Today, I sent a postcard to my shorthand teacher, addressed entirely in shorthand. Edit 2010-09-10: it arrived!
I used the Verkehrsschrift (basic grade) of DEK (German Unified Shorthand) for the sender and recipient addresses, since if any postal employee learned shorthand at all (which is what I’m wondering, and which is the point of this experiment), it’ll be DEK. The message itself is in Aufbauschrift II (commercial grade?*) of Stiefografie, which is what I learned.
I used a DEK dictionary to help me compose the addresses, since (a) I never formally sat down to study it, and (b) I find it rather complicated, and its abbreviations—even in the lowest “grade”—fairly numerous.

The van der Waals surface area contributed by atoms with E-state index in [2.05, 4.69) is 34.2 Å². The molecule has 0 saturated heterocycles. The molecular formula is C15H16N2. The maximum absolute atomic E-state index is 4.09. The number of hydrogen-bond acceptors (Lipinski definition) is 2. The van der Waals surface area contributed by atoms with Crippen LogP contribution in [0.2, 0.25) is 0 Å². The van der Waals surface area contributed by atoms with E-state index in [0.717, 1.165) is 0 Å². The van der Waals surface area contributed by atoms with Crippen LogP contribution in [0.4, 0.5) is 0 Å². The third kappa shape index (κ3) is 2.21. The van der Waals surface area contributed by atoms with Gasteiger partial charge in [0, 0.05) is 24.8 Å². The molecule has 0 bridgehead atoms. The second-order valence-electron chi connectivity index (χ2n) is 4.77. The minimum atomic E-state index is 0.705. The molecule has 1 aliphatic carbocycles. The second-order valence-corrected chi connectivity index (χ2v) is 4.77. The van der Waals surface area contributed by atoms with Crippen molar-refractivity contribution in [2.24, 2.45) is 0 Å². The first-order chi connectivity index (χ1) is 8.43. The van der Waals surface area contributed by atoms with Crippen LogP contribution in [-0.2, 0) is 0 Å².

Brownie points if anyone can “decode” the addresses, the message, or both. (Or point out any mistakes I made, especially in the DEK bits.)
* The basic grade of Stiefografie is a lot simpler than that of DEK: it has no abbreviations at all, only a few signs for certain consonant combinations (nd/nt, ng/nk, st, sp, pf). Personally, I find that the second grade of Stiefografie is roughly comparable to the basic grade of DEK, and the third and highest grade of Stiefografie to the second/middle “commercial” grade of DEK. This, based on the number and kind of abbreviations used (which are very often very similar: I suspect that Helmut Stief used DEK Eilschrift as an inspiration in deciding what forms to abbreviate and how to do so). So Stiefografie has nothing to compare to DEK’s highest “speech” grade, suitable not just for dictation but for notating spontaneous speech.